In response to overcrowded households, severely dilapidated houses, and the lack of affordable housing opportunities in the Nanakuli Homesteads, Nanakuli Hawaiian Homestead Community Association forged a working relationship with the nonprofit Hawaiian Community Development Board and California company Urban Housing Communities to develop a $15 million 48-unit affordable rental housing project in Nanakuli. Construction has been completed.The Hale Makana O Nanakuli project is providing safe, secure transitional and long-term rental housing designed to meet the needs of Nanakuli community, with focus on Nanakuli's low-income Hawaiian families who earn 40% and 30% below the adjusted median income. It is providing immediate relief to many Nanakuli families with too many members living in the same household, to families living in dangerous dilapidated houses, or families who have been forced to abandon their homes. Hale Makana was designed to help the Nanakuli homestead community by providing alternate housing, but within a major "Village Center" that also includes multi-purpose learning, community health, and commercial retail centers. It also serves as a pilot project as to how DHHL Homestead Associations can empower themselves to build similar affordable rental housing projects within their communities using established design, funding and construction approaches independent of the Department.
Hawaiian Community Assets and University of Hawaii - West Oahu have provided financial counseling primarily focusing on Nanakuli homestead residents and related members. This has helped families prepare and meet the qualifying criteria and complete rental applications. While open to the public, this additional help has resulted in approximately 75% of the tenants being from the Nanakuli Homesteading community and most of the other tenants being Hawaiian or married to Hawaiians..
Families that become residents of Hale Makana who are on or can qualify for the Hawaiian Home Lands homesteading program will receive financial counseling from Hawaiian Community Assets with the goal of being able to qualify for a mortgage and accept a residential lease on Hawaiian Home Lands.
HCDB has obtained USDA Rural Development Federal rental assistance vouchers plus utility allowances for all the units which allows families in the 40% and below Area Median Income to pay no more than 30% of their adjusted income with the balance of the market rent covered by the federal government. Cost of construction is being funded by State and Federal low-income housing tax credits, a Hula Mae bond and a loan from the State's Hawaii Housing Finance and Development Corporation along with Federal funding (RD 521 and HUD HOME) in the form of long term, low cost loans. Alden Torch (Hunt Capital) provided the equity capital from the sale of the federal and state tax credits.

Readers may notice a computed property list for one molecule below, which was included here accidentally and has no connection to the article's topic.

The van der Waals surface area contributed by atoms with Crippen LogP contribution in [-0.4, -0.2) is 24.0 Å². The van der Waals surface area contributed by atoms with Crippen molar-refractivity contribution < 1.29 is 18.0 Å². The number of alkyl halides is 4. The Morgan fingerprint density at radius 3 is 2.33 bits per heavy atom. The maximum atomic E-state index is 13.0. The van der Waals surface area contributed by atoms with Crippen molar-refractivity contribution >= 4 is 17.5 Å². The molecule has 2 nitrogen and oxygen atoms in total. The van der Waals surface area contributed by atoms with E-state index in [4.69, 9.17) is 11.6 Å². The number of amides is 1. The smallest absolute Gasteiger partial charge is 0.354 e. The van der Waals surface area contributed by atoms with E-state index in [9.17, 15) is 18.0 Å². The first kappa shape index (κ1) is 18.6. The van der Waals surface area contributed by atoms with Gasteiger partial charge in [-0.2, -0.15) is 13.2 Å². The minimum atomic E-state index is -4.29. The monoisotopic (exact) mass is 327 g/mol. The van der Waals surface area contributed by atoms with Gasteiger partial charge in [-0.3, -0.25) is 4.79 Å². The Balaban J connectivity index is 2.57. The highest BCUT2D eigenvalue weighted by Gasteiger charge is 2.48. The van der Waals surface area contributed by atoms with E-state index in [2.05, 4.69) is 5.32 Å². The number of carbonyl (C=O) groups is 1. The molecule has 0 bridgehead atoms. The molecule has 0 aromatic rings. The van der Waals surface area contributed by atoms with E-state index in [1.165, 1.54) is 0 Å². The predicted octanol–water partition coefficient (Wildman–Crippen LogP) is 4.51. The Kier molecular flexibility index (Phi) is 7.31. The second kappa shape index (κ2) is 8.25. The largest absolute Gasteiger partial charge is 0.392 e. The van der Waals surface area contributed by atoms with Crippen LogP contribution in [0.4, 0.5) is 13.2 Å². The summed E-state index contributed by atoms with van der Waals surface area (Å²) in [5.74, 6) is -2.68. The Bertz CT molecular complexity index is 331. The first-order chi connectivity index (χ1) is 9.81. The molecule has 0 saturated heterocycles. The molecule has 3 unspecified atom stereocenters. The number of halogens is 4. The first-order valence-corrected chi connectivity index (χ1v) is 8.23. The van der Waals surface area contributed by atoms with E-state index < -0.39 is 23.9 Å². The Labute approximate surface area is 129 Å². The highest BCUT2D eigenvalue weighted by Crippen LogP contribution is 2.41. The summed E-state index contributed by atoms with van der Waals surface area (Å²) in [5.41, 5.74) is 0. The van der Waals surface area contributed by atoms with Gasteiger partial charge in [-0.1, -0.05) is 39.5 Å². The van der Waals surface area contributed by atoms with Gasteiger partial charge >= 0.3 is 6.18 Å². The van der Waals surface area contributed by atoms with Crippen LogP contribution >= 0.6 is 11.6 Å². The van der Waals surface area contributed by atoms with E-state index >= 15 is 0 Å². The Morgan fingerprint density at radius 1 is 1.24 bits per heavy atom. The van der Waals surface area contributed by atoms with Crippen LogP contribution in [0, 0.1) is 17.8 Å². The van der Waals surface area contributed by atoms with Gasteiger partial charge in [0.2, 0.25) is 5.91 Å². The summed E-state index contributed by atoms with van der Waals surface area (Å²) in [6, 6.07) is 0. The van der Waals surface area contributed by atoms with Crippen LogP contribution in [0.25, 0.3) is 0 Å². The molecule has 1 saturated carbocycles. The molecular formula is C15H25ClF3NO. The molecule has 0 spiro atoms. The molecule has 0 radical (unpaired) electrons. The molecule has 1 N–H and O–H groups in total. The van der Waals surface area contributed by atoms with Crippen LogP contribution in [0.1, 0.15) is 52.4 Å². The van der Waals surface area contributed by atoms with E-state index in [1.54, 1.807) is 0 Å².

In partnership with University of Hawaii - West Oahu, NHHCA was awarded a $682,589 HUD grant which was used to pay for the cost of constructing and equipping the Hale Makana's Resource Center.
This badly-needed rental housing project is one component of the "Nanakuli Village Center" development project intended to significantly improve the Nanakuli homestead community. It's location within the homesteading community will clearly facilitate easy access to cultural, educational, social, health, and economic opportunities. It will also facilitate surrounding family/community integration. At the end of the 15-year tax compliance period, it will be owned and operated by the Nanakuli Hawaiian Homestead Community Association, a step towards self-governance, economic independence and management of its own community resources.
Please click on the photos below to enlarge images of the ceremony at the YET Boys & Girls Center. HUD presentation of $682,589 grant for the Hale Makana Resource Center by Senator Inouye and HUD's Deputy Secretary.
Last Updated (Saturday, 22 April 2017 06:17)